# 28-30.01.14 Geometric algebra

Here’s a link to a gallery of projects which relate mathematics and art.

On Tuesday January 28 Mr. Gunn continued his discussion of the geometric algebra of $\mathbb{R}^2$.  He showed that reflections and rotations can be written as sandwich operators.  For example, reflection of the vector $\mathbf{u}$ in the vector $\mathbf{v}$ can be written $\mathbf{v}\mathbf{u}\mathbf{v}$. This is a sandwich, whose bread is $\mathbf{v}$ and whose meat is $\mathbf{u}$. By concatenating two reflections one obtains another sandwich operator for a rotation around the origin by an angle $\alpha$.

To obtain this rotation formula, define $\mathbf{R} := \mathbf{v}_2 \mathbf{v}_1$ be the geometric product of two unit vectors which meet at an angle of $\dfrac{\alpha}{2}$, CCW from $\mathbf{v}_1$ to $\mathbf{v}_2$. Then we showed in the previous lecture that $\mathbf{R} = \cos{\dfrac{\alpha}{2}} + \sin{\dfrac{\alpha}{2}}\mathbf{I}$.  (Recall that $\mathbf{I} = \mathbf{e}_1 \mathbf{e}_2$ is the pseudoscalar of the algebra).   Recall  that the concatenation of two reflections is a rotation around the meeting point of the lines, through twice the angle between the lines. Then the desired rotation can be written as the concatenation of reflections in these two vectors: $\mathbf{v}_2(\mathbf{v}_1 \mathbf{u} \mathbf{v}_1)\mathbf{v}_2$.  Since the geometric product is associative we can reparenthesize to obtain $(\mathbf{v}_2 \mathbf{v}_1 ) \mathbf{u} (\mathbf{v}_1\mathbf{v}_2)$.  Finally,  let $\mathbf{\widetilde{R}} = \mathbf{v}_1 \mathbf{v}_2$ denote the reversal of $\mathbf{R}$, the element obtained by reversing the order of all geometric products in $\mathbf{R}$.   Then the formula for the rotation reads \mathbf{R}\mathbf{u}\mathbf{\widetilde{R}}$. The element$\mathbf{R}\$ is called a rotor.

# 21-23.01 Napier’s laws, project progress

On Tuesday 21.01 Mr. Gunn continued his discussion of spherical trigonometry with an overview of Napier’s laws (which arise when an angle or side is a right angle).  He then showed the mathematical animation Not Knot, which builds on the ideas of the video Shape of Space to delve into the hyperbolic structure on a knot complement.  This led to a mention of Scott Kim, who designed the logo for the video.  You can find lots more of his nifty calligraphic inversions on his web site.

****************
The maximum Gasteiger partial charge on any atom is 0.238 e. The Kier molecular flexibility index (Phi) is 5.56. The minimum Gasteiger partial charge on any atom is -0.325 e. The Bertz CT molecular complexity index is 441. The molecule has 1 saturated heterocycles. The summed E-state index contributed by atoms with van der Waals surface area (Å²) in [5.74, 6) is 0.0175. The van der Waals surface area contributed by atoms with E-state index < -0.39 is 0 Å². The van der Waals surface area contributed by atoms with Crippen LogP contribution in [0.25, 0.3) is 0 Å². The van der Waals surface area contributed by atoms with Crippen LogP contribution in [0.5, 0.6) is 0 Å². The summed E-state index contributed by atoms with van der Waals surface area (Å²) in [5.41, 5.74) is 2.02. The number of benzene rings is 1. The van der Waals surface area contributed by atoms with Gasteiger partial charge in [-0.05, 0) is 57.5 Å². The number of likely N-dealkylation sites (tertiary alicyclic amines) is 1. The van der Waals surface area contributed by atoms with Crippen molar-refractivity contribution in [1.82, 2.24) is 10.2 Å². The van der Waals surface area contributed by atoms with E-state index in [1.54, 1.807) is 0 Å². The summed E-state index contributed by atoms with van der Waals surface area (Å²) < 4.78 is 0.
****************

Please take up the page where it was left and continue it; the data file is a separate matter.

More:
On Thursday 23.01 Mr. Gunn complained about two forms of new technology used by the Deutsche Bahn.  He then discussed the evaluation forms he collected on Thursday.  This led him to share memories of another evaluation several decades ago when he first taught a college course; the results were convinced him to give up teaching and seek a programming job.  These memories led him — through the magic of free association — to recount his encounters with two basketball legends, Michael Jordan and Earl “the Pearl” Monroe.  He managed to pull himself out of Memory Lane, however, and spent the rest of the hour presenting an introduction to geometric algebra which he hopes to work up into a short script.

# 14-16.01 Spherical trigonometry, the shape of space, …

Attention: There is now a Doodle for the project presentations which will be held April 8-10 before lectures start for the summer semester.  Please register for a date.

Snow math art:  Check out this series of photos in the Süddeutsche Zeitung. For example: Coming up next week:  The course evaluation forms are available.  You can fill them out during the lecture next week either on Tuesday or Thursday, I’ll provide time at the end of the lecture for this purpose.

Tuesday 14.01: I continued the derivation of spherical trigonometry begun last week in connection with the presentation on the Schatz linkage.  The motivation was to be able to solve for the various angles which appear in the motion of this linkage.  The approach I took can also be found in these lecture notes for Geometrie I from Boris Springborn, in particular, pages 5 and 6.

Thursday 16.01: We had the pleasure of hearing a lecture from Jeff Weeks, who is visiting the math department this week.  Jeff talked about “The Shape of Space” and demonstrated his entertaining and educational topology software, which can be found here.